Dizziness, vertigo, motion sickness, and simulator sickness are common clinical problems rooted in abnormal perception of movement. Clinical testing of the vestibular system and understanding of vestibular physiology has historically focused on reflex function and perception of isolated vestibular stimuli. However, vestibular reflex function is poorly correlated with perceptual symptoms. Perception of self-motion is at the root of understanding navigation, dizziness, motion sickness, and simulator sickness. Self-motion perception is also multi-sensory and primarily involves the vestibular and visual systems, although auditory and proprioception also may play a role in some situations. In many common clinical disorders, perceptual testing is the first line of clinical investigation. For instance an evaluation of vision usually begins with having the patient report what they are able to see and evaluation of hearing begins with testing what the patient is able to hear. However, understanding of self-motion perception is not yet at a state where perceptual testing is clinically meaningful. Most of the previous work on vestibular perception has focused on unimodal stimuli of perceptual thresholds and tests of visual vertical which do not address the more complex multisensory situations in which self-motion is usually experienced. The current proposal aims to advance understanding of human motion perception into a clinically and physiologically relevant arena by examining this perception in an appropriate, multisensory context. The project will measure visual-vestibular integration and define the conditions where it occurs. Visual motion can be ambiguously interpreted as self-motion through a fixed environment, environmental motion relative to a fixed observer, or inaccurate sensory calibration. The project will examine all of these possibilities but determining the factors involved in determining common causation which is essential for knowing if visual motion is a result of self-motion and can be integrated with vestibular cues or is the result of external motion and should be segregated. The project will also look at mechanism adaptation in two contexts ? exposure to consistently offset visual and inertial stimuli and exposure to a rotating environment. This will be examined in normal controls but also individuals with unilateral loss of vestibular function. Developing a method of adaptation that is effective in vestibular pathology will be helpful in developing tools that are potential methods of future vestibular rehabilitation.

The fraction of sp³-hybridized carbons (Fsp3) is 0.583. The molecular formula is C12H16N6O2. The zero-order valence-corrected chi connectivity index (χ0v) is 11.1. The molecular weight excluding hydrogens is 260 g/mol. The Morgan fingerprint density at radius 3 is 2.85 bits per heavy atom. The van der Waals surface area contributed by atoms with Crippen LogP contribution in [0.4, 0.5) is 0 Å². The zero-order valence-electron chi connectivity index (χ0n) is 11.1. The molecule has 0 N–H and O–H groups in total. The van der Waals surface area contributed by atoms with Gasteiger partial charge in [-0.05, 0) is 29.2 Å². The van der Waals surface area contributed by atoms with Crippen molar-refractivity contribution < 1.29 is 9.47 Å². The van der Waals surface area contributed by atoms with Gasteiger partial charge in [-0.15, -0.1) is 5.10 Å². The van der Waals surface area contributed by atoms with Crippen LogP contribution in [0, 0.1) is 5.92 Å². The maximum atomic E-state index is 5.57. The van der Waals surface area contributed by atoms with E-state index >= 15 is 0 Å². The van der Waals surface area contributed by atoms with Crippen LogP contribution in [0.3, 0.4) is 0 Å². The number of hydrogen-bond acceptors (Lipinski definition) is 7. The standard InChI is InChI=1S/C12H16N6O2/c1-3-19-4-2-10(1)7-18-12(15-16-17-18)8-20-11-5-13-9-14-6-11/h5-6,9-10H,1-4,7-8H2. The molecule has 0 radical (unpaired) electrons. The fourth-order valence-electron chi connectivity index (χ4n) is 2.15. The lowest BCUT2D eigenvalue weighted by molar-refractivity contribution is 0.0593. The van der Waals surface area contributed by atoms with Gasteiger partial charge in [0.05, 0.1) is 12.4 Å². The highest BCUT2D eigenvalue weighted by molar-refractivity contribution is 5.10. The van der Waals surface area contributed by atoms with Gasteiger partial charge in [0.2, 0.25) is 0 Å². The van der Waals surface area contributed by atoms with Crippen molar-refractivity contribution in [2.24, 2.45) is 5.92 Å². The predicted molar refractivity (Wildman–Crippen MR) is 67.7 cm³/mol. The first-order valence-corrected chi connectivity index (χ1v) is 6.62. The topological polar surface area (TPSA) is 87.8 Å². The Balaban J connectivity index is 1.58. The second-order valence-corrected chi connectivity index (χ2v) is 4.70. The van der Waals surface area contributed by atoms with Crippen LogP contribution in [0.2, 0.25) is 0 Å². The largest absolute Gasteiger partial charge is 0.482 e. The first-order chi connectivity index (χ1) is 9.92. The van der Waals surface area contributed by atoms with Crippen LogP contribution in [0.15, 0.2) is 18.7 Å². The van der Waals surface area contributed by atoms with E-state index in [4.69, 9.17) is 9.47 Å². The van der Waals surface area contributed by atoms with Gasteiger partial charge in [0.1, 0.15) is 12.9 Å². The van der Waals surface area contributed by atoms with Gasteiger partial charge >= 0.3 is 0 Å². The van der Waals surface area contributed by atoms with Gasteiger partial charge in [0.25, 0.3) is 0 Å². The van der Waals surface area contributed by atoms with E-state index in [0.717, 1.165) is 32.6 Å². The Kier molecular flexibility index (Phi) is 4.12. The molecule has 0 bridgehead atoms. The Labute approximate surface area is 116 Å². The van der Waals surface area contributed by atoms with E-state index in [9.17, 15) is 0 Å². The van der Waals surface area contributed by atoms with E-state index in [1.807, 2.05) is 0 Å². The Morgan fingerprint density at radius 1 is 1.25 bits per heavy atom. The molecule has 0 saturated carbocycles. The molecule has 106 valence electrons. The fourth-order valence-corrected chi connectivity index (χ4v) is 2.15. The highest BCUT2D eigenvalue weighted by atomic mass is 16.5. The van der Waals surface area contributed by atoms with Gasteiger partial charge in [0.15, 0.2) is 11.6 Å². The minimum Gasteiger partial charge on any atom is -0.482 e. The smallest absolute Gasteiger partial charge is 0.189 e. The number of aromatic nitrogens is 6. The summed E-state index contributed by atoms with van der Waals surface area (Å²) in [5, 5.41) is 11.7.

Heading perception is determined from visual and vestibular cues which must be integrated to determine self-motion within an environment. This is this proposal seeks to better understand these phenomena which are likely factors in dizziness and motion sickness.
|Crane, Benjamin T; Schubert, Michael C (2018) An adaptive vestibular rehabilitation technique. Laryngoscope 128:713-718|
|Rodriguez, Raul; Crane, Benjamin Thomas (2018) Effect of vibration during visual-inertial integration on human heading perception during eccentric gaze. PLoS One 13:e0199097|
|Crane, Benjamin T (2017) Effect of eye position during human visual-vestibular integration of heading perception. J Neurophysiol 118:1609-1621|
|Lin, E P; Crane, B T (2017) The Management and Imaging of Vestibular Schwannomas. AJNR Am J Neuroradiol 38:2034-2043|
|Crane, Benjamin T (2016) Perception of combined translation and rotation in the horizontal plane in humans. J Neurophysiol 116:1275-85|
|Miller, Mark A; Crane, Benjamin T (2016) Static and dynamic visual vertical perception in subjects with migraine and vestibular migraine. World J Otorhinolaryngol Head Neck Surg 2:175-180|
|Kushner, Bradley; Allen, Paul D; Crane, Benjamin T (2016) Frequency and Demographics of Gentamicin Use. Otol Neurotol 37:190-5|
|Crane, Benjamin T (2016) Why no Unilateral Vestibular Atelectasis? Otol Neurotol 37:115|
|Miller, Mark A; Kesarwani, Priya; Crane, Benjamin T (2016) Autophony in a Patient With Giant Cell Tumor of the Temporal Bone. Otol Neurotol 37:e238-9|
|Rosenblatt, Steven David; Crane, Benjamin Thomas (2015) Influence of Visual Motion, Suggestion, and Illusory Motion on Self-Motion Perception in the Horizontal Plane. PLoS One 10:e0142109|
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